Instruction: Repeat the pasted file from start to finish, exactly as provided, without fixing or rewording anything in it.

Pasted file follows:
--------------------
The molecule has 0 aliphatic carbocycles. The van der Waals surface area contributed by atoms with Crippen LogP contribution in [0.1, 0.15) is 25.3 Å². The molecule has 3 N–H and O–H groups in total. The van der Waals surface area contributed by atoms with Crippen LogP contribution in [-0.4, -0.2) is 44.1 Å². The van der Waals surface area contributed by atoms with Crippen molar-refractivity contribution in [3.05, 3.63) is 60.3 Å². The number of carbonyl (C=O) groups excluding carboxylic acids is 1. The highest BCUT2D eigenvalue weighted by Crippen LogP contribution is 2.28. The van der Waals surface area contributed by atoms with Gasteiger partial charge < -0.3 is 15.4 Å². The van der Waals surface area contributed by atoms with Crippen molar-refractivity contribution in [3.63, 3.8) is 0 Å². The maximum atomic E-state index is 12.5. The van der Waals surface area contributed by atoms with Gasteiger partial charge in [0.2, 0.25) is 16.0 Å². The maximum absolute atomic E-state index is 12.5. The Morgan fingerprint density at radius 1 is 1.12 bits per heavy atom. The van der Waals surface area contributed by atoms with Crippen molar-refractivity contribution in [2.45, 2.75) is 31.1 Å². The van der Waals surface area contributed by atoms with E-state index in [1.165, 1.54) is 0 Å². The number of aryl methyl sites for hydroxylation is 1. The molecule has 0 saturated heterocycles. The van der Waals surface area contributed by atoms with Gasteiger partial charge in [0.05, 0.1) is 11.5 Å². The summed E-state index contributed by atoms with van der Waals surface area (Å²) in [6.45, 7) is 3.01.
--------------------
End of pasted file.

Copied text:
The molecule has 0 aliphatic carbocycles. The van der Waals surface area contributed by atoms with Crippen LogP contribution in [0.1, 0.15) is 25.3 Å². The molecule has 3 N–H and O–H groups in total. The van der Waals surface area contributed by atoms with Crippen LogP contribution in [-0.4, -0.2) is 44.1 Å². The van der Waals surface area contributed by atoms with Crippen molar-refractivity contribution in [3.05, 3.63) is 60.3 Å². The number of carbonyl (C=O) groups excluding carboxylic acids is 1. The highest BCUT2D eigenvalue weighted by Crippen LogP contribution is 2.28. The van der Waals surface area contributed by atoms with Gasteiger partial charge < -0.3 is 15.4 Å². The van der Waals surface area contributed by atoms with Crippen molar-refractivity contribution in [3.63, 3.8) is 0 Å². The maximum atomic E-state index is 12.5. The van der Waals surface area contributed by atoms with Gasteiger partial charge in [0.2, 0.25) is 16.0 Å². The maximum absolute atomic E-state index is 12.5. The Morgan fingerprint density at radius 1 is 1.12 bits per heavy atom. The van der Waals surface area contributed by atoms with Crippen molar-refractivity contribution in [2.45, 2.75) is 31.1 Å². The van der Waals surface area contributed by atoms with E-state index in [1.165, 1.54) is 0 Å². The number of aryl methyl sites for hydroxylation is 1. The molecule has 0 saturated heterocycles. The van der Waals surface area contributed by atoms with Gasteiger partial charge in [0.05, 0.1) is 11.5 Å². The summed E-state index contributed by atoms with van der Waals surface area (Å²) in [6.45, 7) is 3.01.